I'm partway thru a wholesale conversion of all our 1:5000-ish park maps to the sprint spec. Sometimes (well often actually) I doubt the benefits will outweigh the effort, but anyway... The issue comes up of the urban vs rural shades of brown for the paving. Where there are areas of rural character (eg bush, riverbank) you get the awkward notion of a path changing colour and sideline thickness at some arbitrary point.

Now I've always had trouble seeing the light brown/thin sideline paths particularly on a background of pale yellow. This was emphasised last week when I went training on a sprint map and I could not read the thing under a reasonable headlamp. Coincidentally I have been reading Australia's submission to the ISOM revision, and a university vision specialist comments that many people, not just the colour-blind will have problems distinguishing colours of low saturation (ie pale). I think the answer may be to use the maximum non-urban brown (50%) for everything. And the thicker non-urban sidelines. With hardly any events providing a larger sprint scale for older eyes, this seems to me to be a sensible all-round solution. Comment?

Show Profile  MikeB Posted: 8 September 2014, 3:12 PM  
I tend to agree with your comments on the paler brown as often different printers can make it look even paler. I would prefer to use the 50% wherever possible. Not sure about using the thicker paving edge symbol though. I think the thinner line still stands out enough. Although having said that most of the school sprint maps we use up here are printed off at 1:3000 maybe 1:4000 at max, so the lines look a bit thicker anyway.

Show Profile  Paul I Posted: 10 September 2014, 7:27 AM  
I prefer the current specs. The darker brown can make everything blend too much. Just make sure the light brown is printed properly.
With edging, again I wouldn't use the thicker line as they be come too important and distracting. The uncrossable thick lines need to really stand out as much as possible.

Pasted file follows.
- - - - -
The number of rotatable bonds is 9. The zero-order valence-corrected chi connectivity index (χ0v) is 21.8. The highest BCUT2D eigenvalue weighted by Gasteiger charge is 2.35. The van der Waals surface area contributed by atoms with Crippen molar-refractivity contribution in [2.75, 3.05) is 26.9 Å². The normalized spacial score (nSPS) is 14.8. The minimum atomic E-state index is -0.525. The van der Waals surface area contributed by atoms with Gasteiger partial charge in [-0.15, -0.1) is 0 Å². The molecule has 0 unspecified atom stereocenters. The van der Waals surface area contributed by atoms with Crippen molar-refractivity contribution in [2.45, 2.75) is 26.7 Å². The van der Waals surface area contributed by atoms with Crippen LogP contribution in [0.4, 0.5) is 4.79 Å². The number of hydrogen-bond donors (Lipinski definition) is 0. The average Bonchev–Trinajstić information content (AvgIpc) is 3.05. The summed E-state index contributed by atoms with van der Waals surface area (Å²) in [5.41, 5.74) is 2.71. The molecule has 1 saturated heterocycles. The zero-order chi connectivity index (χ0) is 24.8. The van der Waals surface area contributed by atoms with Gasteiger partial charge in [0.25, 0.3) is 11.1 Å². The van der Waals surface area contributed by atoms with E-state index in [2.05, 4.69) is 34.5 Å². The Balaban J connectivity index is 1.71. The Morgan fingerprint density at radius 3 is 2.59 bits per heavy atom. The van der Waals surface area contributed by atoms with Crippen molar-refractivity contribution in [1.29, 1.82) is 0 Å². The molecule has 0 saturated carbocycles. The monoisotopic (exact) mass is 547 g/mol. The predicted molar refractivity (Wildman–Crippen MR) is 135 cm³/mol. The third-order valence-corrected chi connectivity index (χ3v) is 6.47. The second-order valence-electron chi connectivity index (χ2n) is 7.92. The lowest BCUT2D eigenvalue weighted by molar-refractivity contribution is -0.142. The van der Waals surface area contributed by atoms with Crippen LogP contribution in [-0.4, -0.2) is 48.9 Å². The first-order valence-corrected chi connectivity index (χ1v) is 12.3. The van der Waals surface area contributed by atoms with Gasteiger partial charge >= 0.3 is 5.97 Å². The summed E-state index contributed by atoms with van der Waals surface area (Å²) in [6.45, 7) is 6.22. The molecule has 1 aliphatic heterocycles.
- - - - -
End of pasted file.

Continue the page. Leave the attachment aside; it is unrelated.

Show Profile  angelas Posted: 22 September 2014, 2:19 PM  
I am having trouble adding lines on my map using the curve mode tool. I put the cursor down and drag it as usual but some times it picks it up ok, other times it doesnt show up and I cant see where I am drawing. It then stops drawing and I end up with lots of short line fragments. Any ideas how I can improve this? Im using Ocad 9.4

Show Profile  Michael Posted: 23 September 2014, 2:58 AM  
Haven't come across this but first, are you 100% confident in your mouse? An intermittent fault might possibly produce something like this.

Show Profile  Michael Posted: 23 September 2014, 1:33 PM  
Anyone have trouble with background positioning when taking OCAD files into OOM? Or backgrounds that fail to open? Can overcome the former via close/open if I have the world files, but I'm stumped by the latter so far.

Show Profile  Michael Posted: 26 September 2014, 3:46 AM  
Garmin 64S (and maybe others) pull in Glonass satellites as well as US ones. Any experience as to whether it makes an appreciable improvement over the trusty 60/62 series?

Show Profile  Michael Posted: 27 September 2014, 11:24 AM  
Updated my Mapsource to the latest (6.16.3) and now it crashes on attempt to save as GPX. Google reveals this has been going on since 2009 or so. Any advice? There's a kludge whereby you open a successful GPX first, then upload, then delete what you don't want, then it will work. Bizarre.

Show Profile  Michael Posted: 27 September 2014, 12:37 PM  
It doesn't happen to everyone. Further research implicates 64-bit operating systems, and Mapsource versions from 6.15.something. Now where's that old Mapsource disc...